A bit more than fifteen years ago, American football games were a dominant force in the video games industry. The annual arrival of Madden and its competitors was marked on the calendar as an event rivaling the importance of the holiday sales season. In recent years, the player base and release day excitement surrounding the series has diminished with first-week retail sales of Madden NFL 19 cut in half from where they were with Madden NFL 13. This has been a trend despite the NFL being more popular than ever. How can this be? It’s simple. The Madden series is now stale and lifeless, only existing to sell card packs and roster updates. EA doesn’t seem to care about what was once its golden goose and neither should prospective buyers. Madden NFL 20 cements the series as the worst major sports video game series available, by no small margin.
Stop me if you’ve heard this one before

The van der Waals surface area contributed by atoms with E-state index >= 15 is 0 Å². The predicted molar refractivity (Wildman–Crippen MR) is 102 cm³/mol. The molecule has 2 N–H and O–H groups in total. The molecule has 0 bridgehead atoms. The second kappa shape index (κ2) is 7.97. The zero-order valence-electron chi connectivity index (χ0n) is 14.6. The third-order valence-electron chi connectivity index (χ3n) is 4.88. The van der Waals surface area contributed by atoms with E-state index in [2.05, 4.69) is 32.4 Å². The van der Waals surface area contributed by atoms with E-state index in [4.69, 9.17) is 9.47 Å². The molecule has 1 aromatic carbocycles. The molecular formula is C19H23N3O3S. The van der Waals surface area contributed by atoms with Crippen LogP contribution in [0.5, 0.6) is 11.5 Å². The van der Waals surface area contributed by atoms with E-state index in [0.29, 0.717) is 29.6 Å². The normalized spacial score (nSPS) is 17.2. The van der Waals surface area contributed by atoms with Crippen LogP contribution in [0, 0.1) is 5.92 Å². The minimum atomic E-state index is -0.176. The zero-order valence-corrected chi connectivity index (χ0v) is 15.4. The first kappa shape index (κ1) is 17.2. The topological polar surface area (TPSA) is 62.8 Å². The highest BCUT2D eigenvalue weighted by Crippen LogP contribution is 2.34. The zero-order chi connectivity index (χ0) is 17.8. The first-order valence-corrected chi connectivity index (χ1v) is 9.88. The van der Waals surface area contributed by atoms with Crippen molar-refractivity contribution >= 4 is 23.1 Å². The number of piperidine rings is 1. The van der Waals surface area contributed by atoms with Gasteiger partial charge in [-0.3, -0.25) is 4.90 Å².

This year’s edition of Madden NFL touts improvements to gameplay, new animations, a revamped career mode, and the best franchise mode ever. These same bullet points are brought out every year, and they are only half-truths. Coming from Madden NFL 19, dedicated players will be able to notice less jank in the passing game, with better catches in traffic, improved pass trajectories, the real generation of pass rush, and tempering of the omniscient, intercepting linebackers. These changes to the game do produce a better overall experience during the on-field action and help build towards a better cyber representation of the game of football. Madden NFL 20 fixes some of the worst parts of Madden 19, but it should not be commended for such small steps. The problem is that such small changes are indicative of the snail’s pace at which the game evolved in its yearly iterations.
Madden NFL 20 is the seventh iteration of the series on this generation of consoles. Obviously, you can’t expect sweeping changes to the underlying design philosophy of a game like this on an annual basis when it is so deep into the life cycle. This line of thinking makes all the sense in the world if you assume that the product is strong at the core and that this core is a meaningful step forward from the previous generation. Sadly, when it comes to Madden NFL, this is not the case.